Agritourism: experience design, activities, and revisit intention

Austin Rong Da Liang, Teng Yuan Hsiao, Dun Ji Chen*, Jie Heng Lin

*Corresponding author for this work

Research output: Contribution to journalArticlepeer-review

18 Citations (Scopus)


Purpose: Previous studies have discussed individual effects that certain agritourism activities have on visitor response while ignoring interaction effects. Therefore, the purpose of this study is to discuss both the individual and interaction effects of agritourism activities on tourist revisit intention. Design/methodology/approach: This study classified agritourism activities into four categories and collected 883 valid samples. Logistic regression was then applied to test the influence of agritourism activities on tourist revisit intention. Findings: Based on the results of the statistical analysis, it was found that those agritourism activities, which required mutual cooperation such as do-it-yourself (DIY), animal interaction/feeding and fruit and vegetable picking, enhanced tourist revisit intention. Furthermore, the agritourism groups participating in activities with or without children did not have consistent revisit intentions regarding animal feeding/interaction activities. In particular, this study found that willingness to revisit for tourists with children was influenced by animal feeding/interaction, but not for tourists without children. Research limitations/implications: This study demonstrates that not all agritourism activities enhance revisit intention. For this reason, agritourism businesses should consider redesigning their activities related to visitor and animal interactions as increasing conscientiousness regarding animal welfare, especially with regard to animal abuse. Additionally, those activities focused on education and ecology are not as appreciated by tourists as they may have been previously assumed between different groups. Originality/value: The findings of this study reveal that if the types of agritourism activities could fulfill visitors' expectations and desires they are more likely to have a satisfying experience. The authors consider some of these notions to be a kind of unrealistic fantasy regarding agritourism and the kind of activities involved therein. This kind of fantasy is likely formed by visitors 2019 past experiences and culture. As a result, the authors conclude that agritourism activities focused on the education of plants and ecology do not achieve the truly preferred aim of better interaction between people.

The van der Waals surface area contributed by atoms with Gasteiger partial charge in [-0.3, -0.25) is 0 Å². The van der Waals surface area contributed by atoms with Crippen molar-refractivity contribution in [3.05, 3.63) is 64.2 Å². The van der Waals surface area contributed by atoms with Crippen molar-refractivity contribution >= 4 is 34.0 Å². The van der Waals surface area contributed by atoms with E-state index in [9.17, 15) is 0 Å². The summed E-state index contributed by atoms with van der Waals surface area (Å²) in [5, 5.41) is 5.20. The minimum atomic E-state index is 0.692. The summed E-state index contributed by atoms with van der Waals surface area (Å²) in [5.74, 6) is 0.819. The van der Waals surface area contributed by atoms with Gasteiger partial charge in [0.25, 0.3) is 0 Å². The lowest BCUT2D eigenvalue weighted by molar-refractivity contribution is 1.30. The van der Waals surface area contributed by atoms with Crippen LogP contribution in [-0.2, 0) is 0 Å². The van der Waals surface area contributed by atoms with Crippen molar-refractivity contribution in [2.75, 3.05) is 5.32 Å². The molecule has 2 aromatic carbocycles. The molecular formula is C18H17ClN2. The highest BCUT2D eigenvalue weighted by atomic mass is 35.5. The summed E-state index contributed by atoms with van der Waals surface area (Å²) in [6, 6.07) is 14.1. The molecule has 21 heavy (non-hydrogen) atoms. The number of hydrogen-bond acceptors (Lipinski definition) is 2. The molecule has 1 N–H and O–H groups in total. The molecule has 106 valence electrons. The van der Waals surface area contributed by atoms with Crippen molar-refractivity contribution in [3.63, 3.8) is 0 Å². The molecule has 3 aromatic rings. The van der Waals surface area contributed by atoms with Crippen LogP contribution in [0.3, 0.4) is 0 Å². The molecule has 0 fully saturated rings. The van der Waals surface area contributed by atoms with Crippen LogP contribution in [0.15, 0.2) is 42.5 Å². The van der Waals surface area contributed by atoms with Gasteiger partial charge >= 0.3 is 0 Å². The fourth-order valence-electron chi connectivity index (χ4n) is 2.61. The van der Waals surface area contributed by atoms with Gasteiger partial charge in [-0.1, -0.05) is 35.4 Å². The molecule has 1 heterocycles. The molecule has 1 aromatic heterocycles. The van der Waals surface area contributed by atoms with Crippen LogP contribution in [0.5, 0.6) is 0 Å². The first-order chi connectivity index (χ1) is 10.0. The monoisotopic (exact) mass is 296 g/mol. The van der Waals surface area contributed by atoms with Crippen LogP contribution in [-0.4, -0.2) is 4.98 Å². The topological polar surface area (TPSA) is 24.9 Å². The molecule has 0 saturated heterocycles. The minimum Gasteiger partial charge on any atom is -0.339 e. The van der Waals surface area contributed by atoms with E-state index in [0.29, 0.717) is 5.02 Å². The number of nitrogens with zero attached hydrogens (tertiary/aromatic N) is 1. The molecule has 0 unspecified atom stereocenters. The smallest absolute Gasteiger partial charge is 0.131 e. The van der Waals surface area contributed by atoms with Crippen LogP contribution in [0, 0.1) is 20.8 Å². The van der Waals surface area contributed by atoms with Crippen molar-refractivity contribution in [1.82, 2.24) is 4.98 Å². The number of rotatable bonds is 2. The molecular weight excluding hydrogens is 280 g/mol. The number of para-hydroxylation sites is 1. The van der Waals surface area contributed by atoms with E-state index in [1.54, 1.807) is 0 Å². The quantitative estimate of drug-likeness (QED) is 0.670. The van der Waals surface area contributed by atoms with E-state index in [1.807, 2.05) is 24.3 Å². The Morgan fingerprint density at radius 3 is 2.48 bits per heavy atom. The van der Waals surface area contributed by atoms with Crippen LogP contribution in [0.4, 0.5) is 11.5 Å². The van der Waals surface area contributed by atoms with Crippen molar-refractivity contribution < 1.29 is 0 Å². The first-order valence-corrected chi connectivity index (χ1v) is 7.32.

Original languageEnglish
Pages (from-to)1181-1196
Number of pages16
JournalTourism Review
Issue number5
Publication statusPublished - 2021 Nov 18


  • Agritourism
  • Agritourism activities
  • Logistic regression
  • Revisit intention

ASJC Scopus subject areas

  • Geography, Planning and Development
  • Tourism, Leisure and Hospitality Management


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